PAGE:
This is the third of eight blog posts written by undergraduates in PSY102: Introduction to Cognitive Psychology, Summer Term I 2019.
Imagine you’re at a party. You have a few friends there, but the rest of the people you don’t know. You fiddle with the beaded bracelet around your wrist, take a breath, relax your arms, and walk in. You grab some pretzels and a drink, and talk to this guy named Richard. He has a daughter, or a niece, or something like that. His moustache looked weird.
Okay, now quick question: would you remember if he was wearing a bracelet or not? Odds are you wouldn’t unless he had a bracelet like yours. In fact, it turns out that we recall things far better when those things concern ourselves.
Research has shown us that when it comes to what we notice, the quickest thing to grab our attention will be something we relate to ourselves, such as a picture of your own face compared to a picture of any other face. What still remains unknown however, is to what extent our prioritization of self plays an internal role in our processes of memory and decision making.
To explore this, an international team of researchers led by Duke’s Tobias Egner analyzed the degree to which we prioritize self-related information by looking at how efficiently we encode and actively retrieve information we have deemed to concern ourselves.
They did this with a game. Research participants were shown three different colored circles that represented self, friend, and stranger. A pair of colored circles would appear in various locations on the screen, then vanish, followed by a black circle which appeared in the same or different location as one of the colored circles.
Participants were then asked if the black circle appeared at the same location where one of the colored circles had been. The responses were quite revealing.
People responded significantly quicker when the black circle was in the location of the circle labeled self, rather than friend or stranger. After variations of the experiment, the results still held. In one variation, the black circle would appear in the location of the self-circle only half as often as it did the others. But participants still recalled the quickest when the black circle appeared where their self-circle had been.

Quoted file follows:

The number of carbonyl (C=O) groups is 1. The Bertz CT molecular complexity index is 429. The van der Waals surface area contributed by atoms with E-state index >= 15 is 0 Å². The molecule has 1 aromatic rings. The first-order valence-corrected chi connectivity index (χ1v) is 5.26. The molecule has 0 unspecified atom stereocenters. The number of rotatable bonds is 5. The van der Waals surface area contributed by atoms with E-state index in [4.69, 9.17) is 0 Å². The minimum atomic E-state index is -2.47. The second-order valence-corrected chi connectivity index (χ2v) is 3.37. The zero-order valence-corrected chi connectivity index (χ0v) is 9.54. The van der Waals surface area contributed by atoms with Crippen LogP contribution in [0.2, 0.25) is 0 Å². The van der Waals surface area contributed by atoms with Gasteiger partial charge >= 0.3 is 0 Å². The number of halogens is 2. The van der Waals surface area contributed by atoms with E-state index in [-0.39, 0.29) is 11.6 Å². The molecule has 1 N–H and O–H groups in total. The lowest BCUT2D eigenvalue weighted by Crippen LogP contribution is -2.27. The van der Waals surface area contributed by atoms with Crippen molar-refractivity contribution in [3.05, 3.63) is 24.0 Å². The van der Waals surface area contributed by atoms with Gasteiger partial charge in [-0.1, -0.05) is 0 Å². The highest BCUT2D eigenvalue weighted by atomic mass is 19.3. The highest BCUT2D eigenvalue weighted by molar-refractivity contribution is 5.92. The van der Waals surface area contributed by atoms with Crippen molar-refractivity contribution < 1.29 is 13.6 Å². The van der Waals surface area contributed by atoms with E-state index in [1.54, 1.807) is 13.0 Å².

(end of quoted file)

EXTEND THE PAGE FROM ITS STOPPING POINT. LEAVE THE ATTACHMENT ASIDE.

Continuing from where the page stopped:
With nothing but perception and reaction time, the process demonstrated that this is not a conscious decision we make, but an automatic response we have to information we consider our own.
The experiment demonstrated that when it comes to holding and retrieving information on demand, the self takes precedence. The interesting thing in this study however, is that the self-related stimulus in this experiment was not a picture of the person, or even the circle of their preferred color, it was simply the circle that the researchers assigned to the participant as self, it had nothing to do with the participants themselves. It was simply the participant’s association of that circle with themselves that made the information more important and readily available. It seems that to associate with self, is to bring our information closer.
The fact that we better recall things related to ourselves is not surprising. As creatures intended mostly to look after our own well-being, this seems quite an intuitive response by our working memory. However, if there is anything to take away from this experiment, it’s the significance of the colored circle labeled self. It was no different than any of the others circles, but merely making it ‘self’ improved the brain’s ability to recall and retrieve relevant information.
Simply associating things with ourselves makes them more meaningful to us.
Guest post by Kenan Kaptanoglu, Class of 2020.